Non-Māori viewing of Māori Television : an empirical analysis of the New Zealand broadcast system : a thesis presented in partial fulfilment of the requirements for the degree of Master of Arts in Media Studies at Massey University, Albany, New Zealand
Since its launch in March 2004, Māori Television has been redefining broadcasting standards and operational ethics in the New Zealand mediasphere. The channel’s overall viewership has increased on a yearly basis, growing to over two million unique viewers by 2010, 83% of which is made up of non-Māori viewers. It is to the issues raised by this unusual situation that this thesis directs itself. Why do non-Māori watch Māori Television? What shows are they watching? What messages to they derive from their viewing habits? And how is the channel, as an indigenous broadcaster, affecting notions of narrative, identity, and nationhood in New Zealand society? These questions are addressed through a qualitative analysis of data collected from focus groups, questionnaires, and one-on-one interviews with non-Māori viewers of the Māori Television channel.
The thesis begins by exploring the broadcasting system in which Māori Television is positioned, outlining the legislative processes and media systems non-Māori are shifting from. It then describes the Māori social and communications paradigms which ultimately resulted in the channel’s emergence on the nation’s airwaves. This is followed by a description and justification of the research methodology.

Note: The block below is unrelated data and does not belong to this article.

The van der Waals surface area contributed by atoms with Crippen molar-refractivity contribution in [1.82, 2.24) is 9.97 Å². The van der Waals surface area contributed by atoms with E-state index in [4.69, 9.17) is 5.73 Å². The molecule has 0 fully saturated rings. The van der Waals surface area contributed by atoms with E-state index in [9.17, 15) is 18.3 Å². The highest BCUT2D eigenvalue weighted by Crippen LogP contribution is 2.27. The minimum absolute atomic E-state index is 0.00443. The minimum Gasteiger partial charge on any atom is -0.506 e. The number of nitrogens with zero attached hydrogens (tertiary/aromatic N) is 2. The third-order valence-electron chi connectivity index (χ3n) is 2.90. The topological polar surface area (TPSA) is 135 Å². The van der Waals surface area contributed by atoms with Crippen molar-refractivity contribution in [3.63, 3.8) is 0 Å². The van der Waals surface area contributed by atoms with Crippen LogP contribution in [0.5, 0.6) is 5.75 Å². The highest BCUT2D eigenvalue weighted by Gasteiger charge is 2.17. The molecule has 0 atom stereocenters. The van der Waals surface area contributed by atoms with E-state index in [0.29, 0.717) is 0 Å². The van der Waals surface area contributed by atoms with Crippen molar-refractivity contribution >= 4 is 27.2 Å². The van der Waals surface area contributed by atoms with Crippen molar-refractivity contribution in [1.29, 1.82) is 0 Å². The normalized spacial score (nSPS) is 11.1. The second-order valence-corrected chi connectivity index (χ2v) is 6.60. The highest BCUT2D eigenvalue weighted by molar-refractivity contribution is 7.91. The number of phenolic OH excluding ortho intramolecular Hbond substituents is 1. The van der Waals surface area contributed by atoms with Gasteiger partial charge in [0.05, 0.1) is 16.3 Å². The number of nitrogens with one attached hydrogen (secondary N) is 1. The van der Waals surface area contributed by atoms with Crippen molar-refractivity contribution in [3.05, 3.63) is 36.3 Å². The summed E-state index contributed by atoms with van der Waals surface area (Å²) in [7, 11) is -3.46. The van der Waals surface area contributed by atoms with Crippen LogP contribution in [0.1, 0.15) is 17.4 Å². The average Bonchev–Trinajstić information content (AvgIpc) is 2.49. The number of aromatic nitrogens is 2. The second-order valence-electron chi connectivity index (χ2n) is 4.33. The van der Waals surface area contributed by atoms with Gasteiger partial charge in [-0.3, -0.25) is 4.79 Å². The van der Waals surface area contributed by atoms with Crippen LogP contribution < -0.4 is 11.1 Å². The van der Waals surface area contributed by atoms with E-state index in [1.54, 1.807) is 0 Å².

The ensuing analysis of the viewpoints and assertions made by the research participants indicates that there are significant patterns in non-Māori perceptions of Māori Television and its evolving role in New Zealand culture. These perceptions include: a) an acknowledgement of Māori Television’s contribution in filling a perceived void in New Zealand public service broadcasting; b) an appreciation of the quality of its broadcasts, often described as providing a compelling, inclusive, ethical, and professional service to their audience; c) a belief that the channel is facilitating a reconceptualisation of bicultural politics in New Zealand and nurturing the development of a better understanding of post-colonial cultural identity. The thesis argues that the Māori Television channel provides non-Māori a ‘third space’ for a re-negotiation of non-Māori identity in New Zealand, offering them a reconciliation with Aotearoa. In this sense, the channel isargued to challenge bifurcated cultural practices by presenting counter-narratives of nationhood and of the national imaginary which move beyond traditional notions of ‘settler identity’.